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Wallace Wang writes:

"I remember buying the first Microgame, Ogre, way back in 
1978 and had a great time with wargames and microgames in 
particular until the early 80's.  Around 1980, I wrote a 
satirical wargame article for The Space Gamer (when it was 
under Metagaming's control) that was accepted but never 

"In 1983, I sold the game Orbit War to Steve Jackson Games.
I only got paid $300 for it.  I had originally designed 
Orbit War in hopes of selling it to Metagaming but they 
went out of business before I could propose it to them.
Then I tried Task Force Games but I think they were going 
out of business in the early 80's too.  So that left Steve 
Jackson Games.  To my surprise, they bought it, published 
it in 1984, and then later sold it as a boxed edition 
in 1992."

"I never met Steve Jackson and only spoke to him once on 
the phone to ask for my free boxed copies of Orbit War.
The most pleasing memory to me about the Orbit War game 
is that I received Steve Jackson's acceptance letter on 
my twenty-second birthday, so it made a very memorable
birthday present indeed!"

"My only other wargaming credit was designing one of the 
game contests for Avalon Hill's magazine, The General.
My contest focused on their game Submarine."

"After 1983, when reaction to Orbit War was less than 
astounding and the entire wargame industry seemed to be 
fading away under the onslaught of computer wargames, I 
kind of drifted out of the wargaming community and started 
focusing on personal computers instead.  Starting around 
1986 I began writing computer books for various publishers 
such as McGraw-Hill, WordWare Publishing, Sams Publishing, 
and others.  Eventually my friend Dan Gookin, who wrote 
"DOS for Dummies", hooked me up with IDG Books and I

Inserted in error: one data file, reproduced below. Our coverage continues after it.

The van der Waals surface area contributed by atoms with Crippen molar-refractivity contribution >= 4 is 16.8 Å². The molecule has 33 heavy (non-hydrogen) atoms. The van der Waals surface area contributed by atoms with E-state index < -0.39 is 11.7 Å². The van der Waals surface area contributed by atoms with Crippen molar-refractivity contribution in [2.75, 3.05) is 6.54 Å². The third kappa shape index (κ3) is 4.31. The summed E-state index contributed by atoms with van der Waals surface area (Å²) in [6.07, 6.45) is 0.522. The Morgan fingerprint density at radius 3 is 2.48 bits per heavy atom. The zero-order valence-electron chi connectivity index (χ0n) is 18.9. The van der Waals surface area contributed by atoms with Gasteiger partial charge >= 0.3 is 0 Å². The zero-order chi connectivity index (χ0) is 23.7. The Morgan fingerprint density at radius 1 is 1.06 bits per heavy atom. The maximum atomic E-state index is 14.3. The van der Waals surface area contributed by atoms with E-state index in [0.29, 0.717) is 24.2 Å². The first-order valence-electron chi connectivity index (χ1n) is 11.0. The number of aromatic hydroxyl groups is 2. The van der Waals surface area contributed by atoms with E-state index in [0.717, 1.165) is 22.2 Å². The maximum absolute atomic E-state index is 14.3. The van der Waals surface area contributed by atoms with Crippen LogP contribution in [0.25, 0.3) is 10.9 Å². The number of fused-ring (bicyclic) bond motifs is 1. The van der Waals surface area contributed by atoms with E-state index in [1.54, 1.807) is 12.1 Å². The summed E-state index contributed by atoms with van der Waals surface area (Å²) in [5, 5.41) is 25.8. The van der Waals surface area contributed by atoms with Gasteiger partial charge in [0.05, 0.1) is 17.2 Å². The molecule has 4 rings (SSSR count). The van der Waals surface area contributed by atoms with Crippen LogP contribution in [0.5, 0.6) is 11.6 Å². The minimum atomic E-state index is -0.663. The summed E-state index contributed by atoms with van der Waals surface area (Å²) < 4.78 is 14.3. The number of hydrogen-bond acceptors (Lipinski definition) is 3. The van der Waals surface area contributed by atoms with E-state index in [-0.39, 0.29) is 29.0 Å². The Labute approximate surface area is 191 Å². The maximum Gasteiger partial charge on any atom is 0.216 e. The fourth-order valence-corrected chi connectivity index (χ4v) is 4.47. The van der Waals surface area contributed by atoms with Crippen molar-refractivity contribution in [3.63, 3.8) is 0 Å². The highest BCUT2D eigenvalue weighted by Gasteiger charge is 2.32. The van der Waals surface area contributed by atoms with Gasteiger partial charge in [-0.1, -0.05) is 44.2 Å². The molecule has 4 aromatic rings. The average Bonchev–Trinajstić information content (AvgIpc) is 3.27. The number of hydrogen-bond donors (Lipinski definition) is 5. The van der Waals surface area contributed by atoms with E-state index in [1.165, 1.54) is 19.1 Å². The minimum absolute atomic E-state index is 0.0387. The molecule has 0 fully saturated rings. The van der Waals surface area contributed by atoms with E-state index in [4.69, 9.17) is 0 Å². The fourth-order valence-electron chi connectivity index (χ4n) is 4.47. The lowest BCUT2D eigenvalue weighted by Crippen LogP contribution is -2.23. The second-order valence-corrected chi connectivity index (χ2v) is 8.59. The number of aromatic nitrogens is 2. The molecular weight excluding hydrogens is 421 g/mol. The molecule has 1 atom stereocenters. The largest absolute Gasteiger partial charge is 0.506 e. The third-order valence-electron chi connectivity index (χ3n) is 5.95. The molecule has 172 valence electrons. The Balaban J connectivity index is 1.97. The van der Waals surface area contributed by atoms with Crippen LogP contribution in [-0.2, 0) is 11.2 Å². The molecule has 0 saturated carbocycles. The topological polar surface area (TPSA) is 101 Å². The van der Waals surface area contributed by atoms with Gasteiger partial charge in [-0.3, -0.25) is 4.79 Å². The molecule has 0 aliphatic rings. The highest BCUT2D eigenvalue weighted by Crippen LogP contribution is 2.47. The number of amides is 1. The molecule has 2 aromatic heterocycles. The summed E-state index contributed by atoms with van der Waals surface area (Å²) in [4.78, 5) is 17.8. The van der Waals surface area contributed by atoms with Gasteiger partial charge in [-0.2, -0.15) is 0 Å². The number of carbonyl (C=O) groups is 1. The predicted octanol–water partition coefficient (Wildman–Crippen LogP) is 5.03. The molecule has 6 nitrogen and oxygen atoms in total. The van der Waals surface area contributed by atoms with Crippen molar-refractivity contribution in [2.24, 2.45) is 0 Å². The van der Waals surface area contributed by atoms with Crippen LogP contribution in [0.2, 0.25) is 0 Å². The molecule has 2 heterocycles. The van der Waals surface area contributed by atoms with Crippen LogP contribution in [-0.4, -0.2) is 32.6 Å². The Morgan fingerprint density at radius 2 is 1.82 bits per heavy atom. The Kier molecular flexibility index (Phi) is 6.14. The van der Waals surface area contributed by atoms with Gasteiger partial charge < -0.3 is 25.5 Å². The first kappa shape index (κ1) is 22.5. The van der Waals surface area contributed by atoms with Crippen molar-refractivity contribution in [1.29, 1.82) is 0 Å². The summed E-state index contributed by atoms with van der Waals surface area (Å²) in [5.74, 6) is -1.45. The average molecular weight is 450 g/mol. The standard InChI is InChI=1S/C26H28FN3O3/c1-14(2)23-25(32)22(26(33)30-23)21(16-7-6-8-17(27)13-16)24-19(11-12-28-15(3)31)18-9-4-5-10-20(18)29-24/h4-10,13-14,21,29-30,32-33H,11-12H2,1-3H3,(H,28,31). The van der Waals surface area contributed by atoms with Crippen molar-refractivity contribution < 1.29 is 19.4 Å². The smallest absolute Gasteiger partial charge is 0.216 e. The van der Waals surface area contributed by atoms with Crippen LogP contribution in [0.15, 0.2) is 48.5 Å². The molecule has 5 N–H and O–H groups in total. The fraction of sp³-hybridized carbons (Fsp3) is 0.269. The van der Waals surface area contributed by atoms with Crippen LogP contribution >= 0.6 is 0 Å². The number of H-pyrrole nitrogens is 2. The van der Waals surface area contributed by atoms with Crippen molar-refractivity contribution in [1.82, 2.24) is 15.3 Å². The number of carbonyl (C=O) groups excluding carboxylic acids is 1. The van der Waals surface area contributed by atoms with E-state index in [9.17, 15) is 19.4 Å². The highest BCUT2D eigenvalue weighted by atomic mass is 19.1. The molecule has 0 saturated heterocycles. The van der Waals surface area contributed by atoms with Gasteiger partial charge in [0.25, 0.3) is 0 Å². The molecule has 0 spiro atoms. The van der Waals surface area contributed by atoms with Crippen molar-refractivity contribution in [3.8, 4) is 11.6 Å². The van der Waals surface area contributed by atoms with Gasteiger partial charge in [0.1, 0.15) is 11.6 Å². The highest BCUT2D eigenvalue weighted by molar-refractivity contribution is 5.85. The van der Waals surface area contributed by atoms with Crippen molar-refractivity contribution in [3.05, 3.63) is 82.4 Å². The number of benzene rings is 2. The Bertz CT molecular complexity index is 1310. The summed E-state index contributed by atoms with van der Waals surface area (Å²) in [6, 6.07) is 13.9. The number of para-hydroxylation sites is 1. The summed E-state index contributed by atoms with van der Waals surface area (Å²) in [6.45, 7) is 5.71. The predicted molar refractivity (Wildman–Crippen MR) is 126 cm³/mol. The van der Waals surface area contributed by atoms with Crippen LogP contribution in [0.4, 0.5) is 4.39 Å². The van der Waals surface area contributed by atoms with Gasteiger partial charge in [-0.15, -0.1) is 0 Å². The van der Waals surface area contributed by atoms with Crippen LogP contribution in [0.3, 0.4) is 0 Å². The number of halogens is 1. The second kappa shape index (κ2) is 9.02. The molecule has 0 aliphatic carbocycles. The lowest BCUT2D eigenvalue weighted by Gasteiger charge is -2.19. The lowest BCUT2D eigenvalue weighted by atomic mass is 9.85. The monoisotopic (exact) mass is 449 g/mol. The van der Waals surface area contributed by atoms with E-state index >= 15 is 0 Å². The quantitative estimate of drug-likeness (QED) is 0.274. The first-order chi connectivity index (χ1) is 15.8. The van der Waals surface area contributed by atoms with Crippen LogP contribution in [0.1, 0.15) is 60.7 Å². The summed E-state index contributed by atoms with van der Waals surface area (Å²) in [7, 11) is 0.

started writing the Dummies books around 1992."

"Prior to that I got tired of writing computer books and 
gave it up for two years, starting in 1990 when I devoted 
myself to stand-up comedy.  In 1994 I managed to appear on 
the TV show A&E's "Evening at the Improv" and in 1997 I 
first appeared at the Riviera Hotel and Casino in Las Vegas."

"So right now my plans are to continue both comedy and 
computer book writing and maybe slide in a wargame design 
here and there. I had three other wargame designs partially 
finished when I drifted away from wargaming, so I might try 
to bring those out again and see if I can get them 
published somewhere."

"By the way, Orbit War was meant to be a game system, not 
just a game in much the same way Melee and Wizard were 
systems instead of isolated games like the later 
microgames became.  I had planned a Strategic Orbit War 
game where the goal is for players to explore, colonize, 
and mine the solar system.  So I envisioned one big map 
showing the planets orbiting around, then a bunch of 
little maps showing the players' satellites orbiting the 
different planets, trying to blow the other guy's 
satellites out of orbit so they can claim the natural 
resources of that planet for themselves."

"Alas, with Orbit War failing, Strategic Orbit War never 
came to pass either.  Looking back, it's hard to see that 
there will ever be a resurgence in wargaming since computer 
simulations are so much cheaper and exciting to play."

June 30, 2000

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